Wednesday September 16, 2020 – The US military, through Africa Command, is seeking permission to conduct drone airstrikes in Kenya for counterterrorism missions against Al Shabaab.
This comes after an attack back in January 2020 on an airfield at Manda Bay that killed three Americans and caused damage worth billions of shillings.
The draft rules for potential airstrikes, according to the New York Times, will still have to be approved by the US Defense Secretary Mark Esper and then President Donald Trump.
The US will, however, seek consent from Kenya for any strike which is a contrast to Somalia where permission has been granted to carry out strikes when it sees fit.
Colonel Christopher Karns Director of Public Affairs for U.S. Africa Command highlighted the urgent need for dealing with Al-Shabaab.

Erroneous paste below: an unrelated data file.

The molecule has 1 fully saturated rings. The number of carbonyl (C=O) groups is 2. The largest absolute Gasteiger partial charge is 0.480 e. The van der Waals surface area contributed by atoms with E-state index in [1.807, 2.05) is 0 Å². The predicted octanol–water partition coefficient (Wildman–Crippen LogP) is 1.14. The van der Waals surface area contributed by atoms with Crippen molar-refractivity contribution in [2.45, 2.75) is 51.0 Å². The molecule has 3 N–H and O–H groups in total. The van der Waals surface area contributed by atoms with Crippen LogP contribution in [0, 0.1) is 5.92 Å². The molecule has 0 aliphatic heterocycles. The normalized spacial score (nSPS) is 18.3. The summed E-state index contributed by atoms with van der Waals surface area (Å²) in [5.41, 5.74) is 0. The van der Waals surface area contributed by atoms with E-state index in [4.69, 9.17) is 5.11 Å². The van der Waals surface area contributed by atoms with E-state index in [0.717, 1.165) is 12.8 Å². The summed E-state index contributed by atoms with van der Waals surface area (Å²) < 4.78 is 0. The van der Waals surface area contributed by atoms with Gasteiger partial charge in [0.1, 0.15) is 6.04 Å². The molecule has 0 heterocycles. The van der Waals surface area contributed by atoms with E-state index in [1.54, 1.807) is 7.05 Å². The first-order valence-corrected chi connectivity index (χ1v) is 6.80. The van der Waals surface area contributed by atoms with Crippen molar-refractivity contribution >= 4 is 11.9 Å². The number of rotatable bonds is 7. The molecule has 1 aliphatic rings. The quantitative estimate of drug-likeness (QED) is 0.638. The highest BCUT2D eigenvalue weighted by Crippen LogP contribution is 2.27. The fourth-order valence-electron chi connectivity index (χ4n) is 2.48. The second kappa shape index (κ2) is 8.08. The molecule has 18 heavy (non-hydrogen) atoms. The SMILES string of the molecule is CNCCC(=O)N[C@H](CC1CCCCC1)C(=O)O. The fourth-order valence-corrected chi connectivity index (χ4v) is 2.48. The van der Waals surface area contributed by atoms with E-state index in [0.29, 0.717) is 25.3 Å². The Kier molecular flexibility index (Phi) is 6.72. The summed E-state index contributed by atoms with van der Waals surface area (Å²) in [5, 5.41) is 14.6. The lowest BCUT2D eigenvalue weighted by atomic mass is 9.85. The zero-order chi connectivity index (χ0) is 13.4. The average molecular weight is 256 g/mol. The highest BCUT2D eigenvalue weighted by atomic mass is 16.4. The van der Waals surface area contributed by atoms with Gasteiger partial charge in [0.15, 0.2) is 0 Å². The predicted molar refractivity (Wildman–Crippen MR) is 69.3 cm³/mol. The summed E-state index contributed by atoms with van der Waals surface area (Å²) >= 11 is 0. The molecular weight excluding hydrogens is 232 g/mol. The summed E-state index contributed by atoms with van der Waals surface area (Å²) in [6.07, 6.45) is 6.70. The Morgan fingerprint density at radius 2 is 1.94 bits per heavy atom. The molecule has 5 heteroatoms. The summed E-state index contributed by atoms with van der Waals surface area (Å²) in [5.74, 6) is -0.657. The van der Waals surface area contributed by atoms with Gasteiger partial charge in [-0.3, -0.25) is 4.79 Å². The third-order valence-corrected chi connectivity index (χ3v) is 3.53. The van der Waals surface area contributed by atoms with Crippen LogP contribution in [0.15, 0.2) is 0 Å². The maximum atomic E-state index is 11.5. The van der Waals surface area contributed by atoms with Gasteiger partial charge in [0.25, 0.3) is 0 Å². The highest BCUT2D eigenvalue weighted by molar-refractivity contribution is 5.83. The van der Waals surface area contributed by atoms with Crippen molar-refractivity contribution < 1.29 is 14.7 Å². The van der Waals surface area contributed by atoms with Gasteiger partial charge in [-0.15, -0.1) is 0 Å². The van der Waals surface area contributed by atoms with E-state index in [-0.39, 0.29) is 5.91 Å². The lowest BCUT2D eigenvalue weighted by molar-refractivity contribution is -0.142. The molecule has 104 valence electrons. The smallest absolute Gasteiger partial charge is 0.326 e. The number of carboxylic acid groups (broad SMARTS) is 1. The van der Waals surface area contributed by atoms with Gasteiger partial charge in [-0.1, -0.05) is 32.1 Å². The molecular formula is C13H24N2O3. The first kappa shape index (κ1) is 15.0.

“Africom certainly recognizes the need to apply consistent international pressure on Al-Shabab and to monitor their activity, presence, and actively confront them in order to prevent their spread.”
“This can take several forms,” he noted.
However, there are concerns raised by several officials who noted that Kenya has a stable Government and capable security forces hence little need for the United States to carry out frequent drone strikes.
The restrictions on the draft also state that the military will be permitted to conduct strikes only in a portion of Kenya, most notably Garissa and Lamu.
When the US commanders immediately launched a retaliatory attack in the Manda Bay incident, they did not strike back as the militants eluded them after retreating to Somali territory.
The officials recognized that they lacked guidelines to conduct drone strikes in Kenya should another attack be launched.
Manda was rocked by controversy back in August after Organised Crime and Corruption Reporting Project claimed that private US contractors are conducting surveillance flights over Somalia from a US military base.
The Kenyan DAILY POST